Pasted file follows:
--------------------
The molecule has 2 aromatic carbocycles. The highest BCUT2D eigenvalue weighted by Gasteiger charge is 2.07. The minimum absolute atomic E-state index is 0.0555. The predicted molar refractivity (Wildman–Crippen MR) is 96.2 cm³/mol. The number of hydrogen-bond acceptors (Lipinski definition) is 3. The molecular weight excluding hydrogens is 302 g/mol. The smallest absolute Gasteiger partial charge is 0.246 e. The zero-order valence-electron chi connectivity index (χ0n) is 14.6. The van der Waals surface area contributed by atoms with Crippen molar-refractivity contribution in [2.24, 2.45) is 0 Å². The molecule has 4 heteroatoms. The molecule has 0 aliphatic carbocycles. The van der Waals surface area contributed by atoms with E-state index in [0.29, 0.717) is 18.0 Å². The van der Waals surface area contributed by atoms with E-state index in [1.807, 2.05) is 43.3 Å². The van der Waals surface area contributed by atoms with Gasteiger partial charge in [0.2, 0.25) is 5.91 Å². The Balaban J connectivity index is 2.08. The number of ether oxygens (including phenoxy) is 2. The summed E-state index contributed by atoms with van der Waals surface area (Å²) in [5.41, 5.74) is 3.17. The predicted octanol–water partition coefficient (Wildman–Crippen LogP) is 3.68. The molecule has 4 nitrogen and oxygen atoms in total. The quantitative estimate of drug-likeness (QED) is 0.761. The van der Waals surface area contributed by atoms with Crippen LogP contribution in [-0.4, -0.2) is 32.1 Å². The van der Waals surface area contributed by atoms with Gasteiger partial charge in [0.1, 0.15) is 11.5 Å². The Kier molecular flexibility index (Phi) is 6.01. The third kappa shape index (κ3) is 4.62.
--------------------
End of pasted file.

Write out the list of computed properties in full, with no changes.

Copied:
The molecule has 2 aromatic carbocycles. The highest BCUT2D eigenvalue weighted by Gasteiger charge is 2.07. The minimum absolute atomic E-state index is 0.0555. The predicted molar refractivity (Wildman–Crippen MR) is 96.2 cm³/mol. The number of hydrogen-bond acceptors (Lipinski definition) is 3. The molecular weight excluding hydrogens is 302 g/mol. The smallest absolute Gasteiger partial charge is 0.246 e. The zero-order valence-electron chi connectivity index (χ0n) is 14.6. The van der Waals surface area contributed by atoms with Crippen molar-refractivity contribution in [2.24, 2.45) is 0 Å². The molecule has 4 heteroatoms. The molecule has 0 aliphatic carbocycles. The van der Waals surface area contributed by atoms with E-state index in [0.29, 0.717) is 18.0 Å². The van der Waals surface area contributed by atoms with E-state index in [1.807, 2.05) is 43.3 Å². The van der Waals surface area contributed by atoms with Gasteiger partial charge in [0.2, 0.25) is 5.91 Å². The Balaban J connectivity index is 2.08. The number of ether oxygens (including phenoxy) is 2. The summed E-state index contributed by atoms with van der Waals surface area (Å²) in [5.41, 5.74) is 3.17. The predicted octanol–water partition coefficient (Wildman–Crippen LogP) is 3.68. The molecule has 4 nitrogen and oxygen atoms in total. The quantitative estimate of drug-likeness (QED) is 0.761. The van der Waals surface area contributed by atoms with Crippen LogP contribution in [-0.4, -0.2) is 32.1 Å². The van der Waals surface area contributed by atoms with Gasteiger partial charge in [0.1, 0.15) is 11.5 Å². The Kier molecular flexibility index (Phi) is 6.01. The third kappa shape index (κ3) is 4.62.